Quantcast

An Insider's guide to restaurants, wine, spirits and culinary travel

Sambuca Molinari

Virtually every culture has an anise-flavored spirit that forms an important part of its social fabric. Greece prides itself on Ouzo; France produces Anisette, Absinthe, Pastis and Pernod; Turks drink Raki, while Arak is the favorite among the other (and supposedly abstemious) countries of the Middle East. Italy’s pride and joy is Sambuca, and one brand stands above the rest: Molinari.


Angelo Molinari invented his potion in 1945 in Citavecchia, just outside of Rome. It was basically Anisette with a higher alcohol content and better ingredients, an infusion of essential oils from star anise and elderflowers. It was produced by hand at first by trained artisans using traditional methods, a few bottles at a time, and the first commercial plant wasn’t opened until 1959. In the 1960’s it became synonymous with the dolce vita of Italy, and became the drink of celebrities and film stars; famed Italian race car driver Mario Andretti was the commercial face of Molinari throughout the 1980s. In 1968 it was recognized as being superior in quality, or Extra, by the Italian Supreme Court (now, there’s a judiciary focused on life’s important issues---who cares if they’re legislating from the bench?). Today it has a stunning 87% market share within its category, a unique achievement in the world of spirits.


Because Sambuca is a liqueur, its high sugar content usually mandates consumption after dinner. The classic presentation is con la mosca (literally “flies”)---served in a snifter with floating coffee beans, always an odd number for superstitious reasons. The traditional three beans signify health, happiness and prosperity. Many Italians use it in place of sugar to sweeten their espresso, giving rise to the well-known caffè corretto or “corrected coffee.” Flaming the Sambuca for a few seconds in the snifter before drinking is a popular bit of theater, although it may or may not add something to the taste.
Using Sambuca in cocktails is tricky, since its strong flavor tends to dominate other ingredients. For this reason, the most popular bar drinks are shots. If you’re interested in a mixed drink, try the via Veneto cocktail (brandy, Sambuca, egg white, lemon juice and sugar), the Matinee (substitute gin for the brandy), the Genoa (gin, Sambuca, dry vermouth and grappa). Thirsty? Try a Zambeer, a long drink with Sambuca and root beer.

Recipes:

VIA VENETO
2 oz. brandy
1 oz. Sambuca Molinari
1 oz. fresh squeezed lemon juice
½ tsp. sugar
1 egg white
Shake ingredients strenuously in a cocktail shaker with cracked ice; pour into a chilled Old Fashioned glass.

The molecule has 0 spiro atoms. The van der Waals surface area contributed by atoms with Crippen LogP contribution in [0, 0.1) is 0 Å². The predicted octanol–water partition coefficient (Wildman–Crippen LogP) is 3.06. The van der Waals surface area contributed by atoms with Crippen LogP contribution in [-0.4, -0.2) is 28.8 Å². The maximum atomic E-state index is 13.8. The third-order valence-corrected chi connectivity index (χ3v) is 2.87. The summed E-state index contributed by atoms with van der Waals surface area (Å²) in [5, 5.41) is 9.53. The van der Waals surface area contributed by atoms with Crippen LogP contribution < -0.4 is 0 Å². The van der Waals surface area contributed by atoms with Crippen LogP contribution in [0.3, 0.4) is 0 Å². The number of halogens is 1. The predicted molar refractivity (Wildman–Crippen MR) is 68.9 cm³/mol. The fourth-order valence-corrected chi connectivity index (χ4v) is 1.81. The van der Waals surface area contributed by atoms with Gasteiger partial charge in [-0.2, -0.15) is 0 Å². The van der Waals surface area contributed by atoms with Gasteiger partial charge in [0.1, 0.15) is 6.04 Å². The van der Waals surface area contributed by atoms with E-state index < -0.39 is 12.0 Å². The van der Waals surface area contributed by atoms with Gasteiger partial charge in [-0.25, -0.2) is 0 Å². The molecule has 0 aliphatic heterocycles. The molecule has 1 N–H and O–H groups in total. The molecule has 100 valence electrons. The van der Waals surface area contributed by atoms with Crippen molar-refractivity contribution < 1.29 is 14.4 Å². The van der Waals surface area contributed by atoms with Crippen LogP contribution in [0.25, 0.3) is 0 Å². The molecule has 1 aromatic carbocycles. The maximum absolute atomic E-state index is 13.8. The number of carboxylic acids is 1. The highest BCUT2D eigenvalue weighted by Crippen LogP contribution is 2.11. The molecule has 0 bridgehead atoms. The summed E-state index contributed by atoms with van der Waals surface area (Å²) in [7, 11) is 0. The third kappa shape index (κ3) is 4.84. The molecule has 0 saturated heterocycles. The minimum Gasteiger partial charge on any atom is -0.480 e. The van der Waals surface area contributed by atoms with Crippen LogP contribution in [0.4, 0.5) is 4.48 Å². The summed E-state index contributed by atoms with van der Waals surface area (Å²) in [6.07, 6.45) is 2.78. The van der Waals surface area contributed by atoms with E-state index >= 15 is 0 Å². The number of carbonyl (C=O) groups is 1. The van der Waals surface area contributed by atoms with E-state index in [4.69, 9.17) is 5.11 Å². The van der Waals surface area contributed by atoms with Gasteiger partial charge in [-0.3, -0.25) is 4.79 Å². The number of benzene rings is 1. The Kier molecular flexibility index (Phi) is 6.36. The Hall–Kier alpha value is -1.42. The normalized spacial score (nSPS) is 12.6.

GENOA
Note: There are numerous versions of the Genoa cocktail, and virtually all of them use a completely different set of ingredients (we’re talking about Italy, remember). This one seems to have the cleanest, most straightforward flavors:
1 ½ oz. gin
¾ oz. Sambuca Molinari
¾ oz. dry vermouth
¾ oz. grappa
Stir in mixing glass with ice; strain, and add an olive.

ZAMBEER
1 ½ oz. Sambuca Molinari
10 oz. root beer
Pour the Sambuca into a highball glass with ice; fill to top with root beer.

sambuca molinari cocktails

Recipes:

VIA VENETO
2 oz. brandy
1 oz. Sambuca Molinari
1 oz. fresh squeezed lemon juice
½ tsp. sugar
1 egg white
Shake ingredients strenuously in a cocktail shaker with cracked ice; pour into a chilled Old Fashioned glass.

GENOA
Note: There are numerous versions of the Genoa cocktail, and virtually all of them use a completely different set of ingredients (we’re talking about Italy, remember). This one seems to have the cleanest, most straightforward flavors:
1 ½ oz. gin
¾ oz. Sambuca Molinari
¾ oz. dry vermouth
¾ oz. grappa
Stir in mixing glass with ice; strain, and add an olive.

ZAMBEER
1 ½ oz. Sambuca Molinari
10 oz. root beer
Pour the Sambuca into a highball glass with ice; fill to top with root beer.

                     great wine for under $15?

It’s not a typo, oxymoron or stupid question. There’s a lot of very good wine at very low prices, but discovering it is a challenge---particularly when you’re strolling the wine aisle of your local supermarket or beverage superstore, staring at a tsunami of unfamiliar labels.

The answer is Mark Spivak’s Affordable Wine Guide to California and the Pacific Northwest, available as an e-book for $7.99. The book profiles 43 producers and contains hundreds of wine reviews, and gives you a clear-cut view of the good and the bad. The criteria are simple: What does the wine taste like? What kind of food does it go with? Is it worth the money?

Click here to order (fulfillment is handle by E-Junkie and payments processed through PayPal):

Buy Now

Or click here for more information